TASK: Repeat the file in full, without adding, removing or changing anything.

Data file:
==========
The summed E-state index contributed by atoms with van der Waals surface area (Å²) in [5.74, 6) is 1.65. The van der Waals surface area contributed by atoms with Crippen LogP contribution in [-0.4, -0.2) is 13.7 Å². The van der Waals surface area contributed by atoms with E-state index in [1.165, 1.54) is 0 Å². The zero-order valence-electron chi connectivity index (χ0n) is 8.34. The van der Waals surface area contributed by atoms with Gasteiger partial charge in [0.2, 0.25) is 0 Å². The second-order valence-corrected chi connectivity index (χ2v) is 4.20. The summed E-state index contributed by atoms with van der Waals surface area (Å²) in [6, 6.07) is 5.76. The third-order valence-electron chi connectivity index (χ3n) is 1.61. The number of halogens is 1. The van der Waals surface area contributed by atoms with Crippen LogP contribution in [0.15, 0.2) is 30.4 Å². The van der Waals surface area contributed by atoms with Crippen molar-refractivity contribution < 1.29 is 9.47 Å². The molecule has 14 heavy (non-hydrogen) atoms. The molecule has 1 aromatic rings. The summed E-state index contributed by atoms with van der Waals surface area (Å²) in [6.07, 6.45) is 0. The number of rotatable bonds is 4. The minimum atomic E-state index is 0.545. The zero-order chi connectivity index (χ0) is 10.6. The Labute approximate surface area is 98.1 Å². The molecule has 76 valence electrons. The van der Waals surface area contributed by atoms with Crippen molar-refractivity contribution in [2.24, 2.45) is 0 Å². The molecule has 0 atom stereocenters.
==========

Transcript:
The summed E-state index contributed by atoms with van der Waals surface area (Å²) in [5.74, 6) is 1.65. The van der Waals surface area contributed by atoms with Crippen LogP contribution in [-0.4, -0.2) is 13.7 Å². The van der Waals surface area contributed by atoms with E-state index in [1.165, 1.54) is 0 Å². The zero-order valence-electron chi connectivity index (χ0n) is 8.34. The van der Waals surface area contributed by atoms with Gasteiger partial charge in [0.2, 0.25) is 0 Å². The second-order valence-corrected chi connectivity index (χ2v) is 4.20. The summed E-state index contributed by atoms with van der Waals surface area (Å²) in [6, 6.07) is 5.76. The third-order valence-electron chi connectivity index (χ3n) is 1.61. The number of halogens is 1. The van der Waals surface area contributed by atoms with Crippen LogP contribution in [0.15, 0.2) is 30.4 Å². The van der Waals surface area contributed by atoms with Crippen molar-refractivity contribution < 1.29 is 9.47 Å². The molecule has 14 heavy (non-hydrogen) atoms. The molecule has 1 aromatic rings. The summed E-state index contributed by atoms with van der Waals surface area (Å²) in [6.07, 6.45) is 0. The number of rotatable bonds is 4. The minimum atomic E-state index is 0.545. The zero-order chi connectivity index (χ0) is 10.6. The Labute approximate surface area is 98.1 Å². The molecule has 76 valence electrons. The van der Waals surface area contributed by atoms with Crippen molar-refractivity contribution in [2.24, 2.45) is 0 Å². The molecule has 0 atom stereocenters.